Gun Lake Tribe paid a total of $5,756,234 in fall revenue sharing to local and state governments, the lowest ever for Gun Lake Casino in a six-month period.
The state of Michigan received $3,293,020 and the local revenue sharing board received $1,475,308. GLIMI, an economic development entity, received $987,906. The figures were calculated from the electronic gaming revenues reported from April 1 to Sept. 30.
“The tribe’s commitment to make a positive impact on our local community has never been stronger as we all persevere through the pandemic,” said Bob Peters, chairman of the Gun Lake Tribe. “This distribution would not be possible without the dedication of our executives and team members at the casino. We thank them immensely and congratulate them for helping us surpass $150 million in revenue sharing.”
Since the casino opened in 2011, the Gun Lake Tribe has shared $150,047,785 with state and local governments with over 20 distributions. More than $98 million has been shared with the state of Michigan, which directs the payments to the Michigan Economic Development Corporation. The MEDC, in turn, awards grants to businesses to invest in Michigan and create jobs.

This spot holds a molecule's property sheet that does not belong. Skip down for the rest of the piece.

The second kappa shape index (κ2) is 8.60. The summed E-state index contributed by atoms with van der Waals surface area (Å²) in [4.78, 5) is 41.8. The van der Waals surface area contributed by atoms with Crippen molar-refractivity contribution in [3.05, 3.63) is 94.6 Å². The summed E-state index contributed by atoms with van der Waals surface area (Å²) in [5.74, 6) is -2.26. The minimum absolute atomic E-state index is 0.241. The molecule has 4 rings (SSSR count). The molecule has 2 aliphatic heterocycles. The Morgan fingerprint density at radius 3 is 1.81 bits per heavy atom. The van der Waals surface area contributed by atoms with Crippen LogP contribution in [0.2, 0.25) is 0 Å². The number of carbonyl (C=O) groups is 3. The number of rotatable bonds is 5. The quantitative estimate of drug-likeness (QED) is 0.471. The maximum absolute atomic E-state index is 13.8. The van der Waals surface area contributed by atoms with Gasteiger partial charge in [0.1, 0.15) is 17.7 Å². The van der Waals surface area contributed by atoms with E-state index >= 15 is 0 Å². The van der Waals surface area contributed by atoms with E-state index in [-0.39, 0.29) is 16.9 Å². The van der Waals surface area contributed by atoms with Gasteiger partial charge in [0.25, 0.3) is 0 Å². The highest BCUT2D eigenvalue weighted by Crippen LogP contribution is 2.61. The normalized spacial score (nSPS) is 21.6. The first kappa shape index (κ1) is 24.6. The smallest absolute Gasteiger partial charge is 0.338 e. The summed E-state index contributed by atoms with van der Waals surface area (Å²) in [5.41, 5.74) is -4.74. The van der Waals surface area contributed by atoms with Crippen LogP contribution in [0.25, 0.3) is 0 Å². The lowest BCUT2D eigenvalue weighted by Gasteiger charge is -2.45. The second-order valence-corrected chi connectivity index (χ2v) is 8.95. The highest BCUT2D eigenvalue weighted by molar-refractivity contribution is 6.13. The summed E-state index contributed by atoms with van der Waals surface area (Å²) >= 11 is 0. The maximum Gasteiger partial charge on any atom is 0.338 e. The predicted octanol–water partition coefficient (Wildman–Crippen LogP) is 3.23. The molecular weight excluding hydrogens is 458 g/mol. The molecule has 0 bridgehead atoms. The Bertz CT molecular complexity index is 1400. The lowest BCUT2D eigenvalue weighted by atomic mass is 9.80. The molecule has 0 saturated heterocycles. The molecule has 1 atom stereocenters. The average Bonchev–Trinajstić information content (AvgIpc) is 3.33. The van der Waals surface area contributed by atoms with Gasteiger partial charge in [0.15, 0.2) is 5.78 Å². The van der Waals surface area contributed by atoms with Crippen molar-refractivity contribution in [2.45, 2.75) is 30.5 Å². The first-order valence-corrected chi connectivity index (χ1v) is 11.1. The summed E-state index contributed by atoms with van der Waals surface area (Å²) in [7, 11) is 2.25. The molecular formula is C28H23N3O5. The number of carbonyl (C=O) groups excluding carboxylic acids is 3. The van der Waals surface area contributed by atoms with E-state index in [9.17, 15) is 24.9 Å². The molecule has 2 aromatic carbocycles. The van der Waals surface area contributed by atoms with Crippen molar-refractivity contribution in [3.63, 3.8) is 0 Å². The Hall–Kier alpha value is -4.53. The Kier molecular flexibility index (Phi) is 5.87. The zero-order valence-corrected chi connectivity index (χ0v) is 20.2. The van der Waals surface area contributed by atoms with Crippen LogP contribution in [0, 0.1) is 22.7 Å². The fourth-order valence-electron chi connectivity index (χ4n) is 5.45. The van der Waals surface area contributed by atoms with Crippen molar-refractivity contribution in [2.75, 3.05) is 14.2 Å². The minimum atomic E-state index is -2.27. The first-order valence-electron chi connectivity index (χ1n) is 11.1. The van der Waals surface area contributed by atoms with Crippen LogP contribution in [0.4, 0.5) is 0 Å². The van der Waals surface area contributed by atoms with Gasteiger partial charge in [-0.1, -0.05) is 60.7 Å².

The tribe’s state revenue sharing payments are dependent on the continued preservation of exclusive gaming rights within its competitive market area as defined by the tribal-state gaming compact, which also includes statewide expansion of certain lottery games. The market area includes the cities of Grand Rapids, Kalamazoo and Lansing, as well as Kent, Kalamazoo and Ingham counties, among others.
The casino was closed for almost three months at the start of the pandemic. Recently, the hours of operation at the casino were reduced, food and beverage outlets were closed, including sales of alcoholic drinks, and no smoking is allowed. The casino implemented its Play it Safe Initiative and increased sanitation measures to assist in the effort to reduce the risk of coronavirus infection.